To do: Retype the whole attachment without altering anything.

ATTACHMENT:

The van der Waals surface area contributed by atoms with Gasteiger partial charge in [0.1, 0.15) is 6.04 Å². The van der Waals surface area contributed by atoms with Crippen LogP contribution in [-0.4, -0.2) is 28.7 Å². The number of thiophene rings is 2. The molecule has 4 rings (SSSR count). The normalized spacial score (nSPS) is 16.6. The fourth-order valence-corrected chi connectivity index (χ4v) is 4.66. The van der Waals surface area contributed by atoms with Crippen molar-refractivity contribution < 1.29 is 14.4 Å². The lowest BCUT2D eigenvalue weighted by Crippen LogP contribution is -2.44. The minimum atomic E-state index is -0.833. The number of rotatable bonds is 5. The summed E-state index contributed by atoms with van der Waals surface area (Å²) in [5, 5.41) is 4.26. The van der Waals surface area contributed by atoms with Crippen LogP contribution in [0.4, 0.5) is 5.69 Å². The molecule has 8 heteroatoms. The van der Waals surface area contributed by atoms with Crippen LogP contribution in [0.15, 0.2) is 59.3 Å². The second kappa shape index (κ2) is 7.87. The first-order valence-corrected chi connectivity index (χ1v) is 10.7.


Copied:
The van der Waals surface area contributed by atoms with Gasteiger partial charge in [0.1, 0.15) is 6.04 Å². The van der Waals surface area contributed by atoms with Crippen LogP contribution in [-0.4, -0.2) is 28.7 Å². The number of thiophene rings is 2. The molecule has 4 rings (SSSR count). The normalized spacial score (nSPS) is 16.6. The fourth-order valence-corrected chi connectivity index (χ4v) is 4.66. The van der Waals surface area contributed by atoms with Crippen molar-refractivity contribution < 1.29 is 14.4 Å². The lowest BCUT2D eigenvalue weighted by Crippen LogP contribution is -2.44. The minimum atomic E-state index is -0.833. The number of rotatable bonds is 5. The summed E-state index contributed by atoms with van der Waals surface area (Å²) in [5, 5.41) is 4.26. The van der Waals surface area contributed by atoms with Crippen LogP contribution in [0.4, 0.5) is 5.69 Å². The molecule has 8 heteroatoms. The van der Waals surface area contributed by atoms with Crippen LogP contribution in [0.15, 0.2) is 59.3 Å². The second kappa shape index (κ2) is 7.87. The first-order valence-corrected chi connectivity index (χ1v) is 10.7.